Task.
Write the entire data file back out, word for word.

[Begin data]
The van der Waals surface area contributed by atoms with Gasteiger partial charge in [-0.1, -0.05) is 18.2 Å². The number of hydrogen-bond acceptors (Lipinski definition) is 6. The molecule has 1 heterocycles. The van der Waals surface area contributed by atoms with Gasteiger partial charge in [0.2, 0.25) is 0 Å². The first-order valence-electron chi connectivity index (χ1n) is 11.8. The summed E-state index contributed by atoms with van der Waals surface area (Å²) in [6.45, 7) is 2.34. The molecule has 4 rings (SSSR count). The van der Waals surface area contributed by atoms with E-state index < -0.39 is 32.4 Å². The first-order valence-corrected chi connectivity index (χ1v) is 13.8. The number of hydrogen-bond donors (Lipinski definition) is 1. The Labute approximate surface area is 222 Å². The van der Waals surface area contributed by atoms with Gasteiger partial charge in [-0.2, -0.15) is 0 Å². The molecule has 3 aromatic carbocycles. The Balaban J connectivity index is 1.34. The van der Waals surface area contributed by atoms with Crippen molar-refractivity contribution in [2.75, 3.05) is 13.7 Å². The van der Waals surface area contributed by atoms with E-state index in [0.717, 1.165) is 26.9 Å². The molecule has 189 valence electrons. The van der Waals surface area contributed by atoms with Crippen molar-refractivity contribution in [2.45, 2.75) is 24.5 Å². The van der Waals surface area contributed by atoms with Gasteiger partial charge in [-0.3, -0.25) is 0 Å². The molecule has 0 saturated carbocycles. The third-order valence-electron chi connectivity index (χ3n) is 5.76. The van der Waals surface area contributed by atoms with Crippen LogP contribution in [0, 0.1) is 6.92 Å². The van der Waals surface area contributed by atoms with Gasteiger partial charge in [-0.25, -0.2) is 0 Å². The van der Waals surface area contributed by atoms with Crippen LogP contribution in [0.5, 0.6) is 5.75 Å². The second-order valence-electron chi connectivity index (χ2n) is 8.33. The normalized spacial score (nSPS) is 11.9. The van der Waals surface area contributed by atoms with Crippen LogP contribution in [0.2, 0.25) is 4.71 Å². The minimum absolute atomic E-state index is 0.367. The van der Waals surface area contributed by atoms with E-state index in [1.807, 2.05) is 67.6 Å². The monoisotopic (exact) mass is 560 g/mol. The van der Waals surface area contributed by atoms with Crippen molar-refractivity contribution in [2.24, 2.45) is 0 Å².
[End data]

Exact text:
The van der Waals surface area contributed by atoms with Gasteiger partial charge in [-0.1, -0.05) is 18.2 Å². The number of hydrogen-bond acceptors (Lipinski definition) is 6. The molecule has 1 heterocycles. The van der Waals surface area contributed by atoms with Gasteiger partial charge in [0.2, 0.25) is 0 Å². The first-order valence-electron chi connectivity index (χ1n) is 11.8. The summed E-state index contributed by atoms with van der Waals surface area (Å²) in [6.45, 7) is 2.34. The molecule has 4 rings (SSSR count). The van der Waals surface area contributed by atoms with E-state index < -0.39 is 32.4 Å². The first-order valence-corrected chi connectivity index (χ1v) is 13.8. The number of hydrogen-bond donors (Lipinski definition) is 1. The Labute approximate surface area is 222 Å². The van der Waals surface area contributed by atoms with Gasteiger partial charge in [-0.2, -0.15) is 0 Å². The molecule has 3 aromatic carbocycles. The Balaban J connectivity index is 1.34. The van der Waals surface area contributed by atoms with Crippen molar-refractivity contribution in [2.75, 3.05) is 13.7 Å². The van der Waals surface area contributed by atoms with E-state index in [0.717, 1.165) is 26.9 Å². The molecule has 189 valence electrons. The van der Waals surface area contributed by atoms with Crippen molar-refractivity contribution in [2.45, 2.75) is 24.5 Å². The van der Waals surface area contributed by atoms with Gasteiger partial charge in [-0.3, -0.25) is 0 Å². The molecule has 0 saturated carbocycles. The third-order valence-electron chi connectivity index (χ3n) is 5.76. The van der Waals surface area contributed by atoms with Crippen LogP contribution in [0, 0.1) is 6.92 Å². The van der Waals surface area contributed by atoms with Gasteiger partial charge in [-0.25, -0.2) is 0 Å². The van der Waals surface area contributed by atoms with Crippen LogP contribution in [0.5, 0.6) is 5.75 Å². The second-order valence-electron chi connectivity index (χ2n) is 8.33. The normalized spacial score (nSPS) is 11.9. The van der Waals surface area contributed by atoms with Crippen LogP contribution in [0.2, 0.25) is 4.71 Å². The minimum absolute atomic E-state index is 0.367. The van der Waals surface area contributed by atoms with E-state index in [1.807, 2.05) is 67.6 Å². The monoisotopic (exact) mass is 560 g/mol. The van der Waals surface area contributed by atoms with Crippen molar-refractivity contribution in [2.24, 2.45) is 0 Å².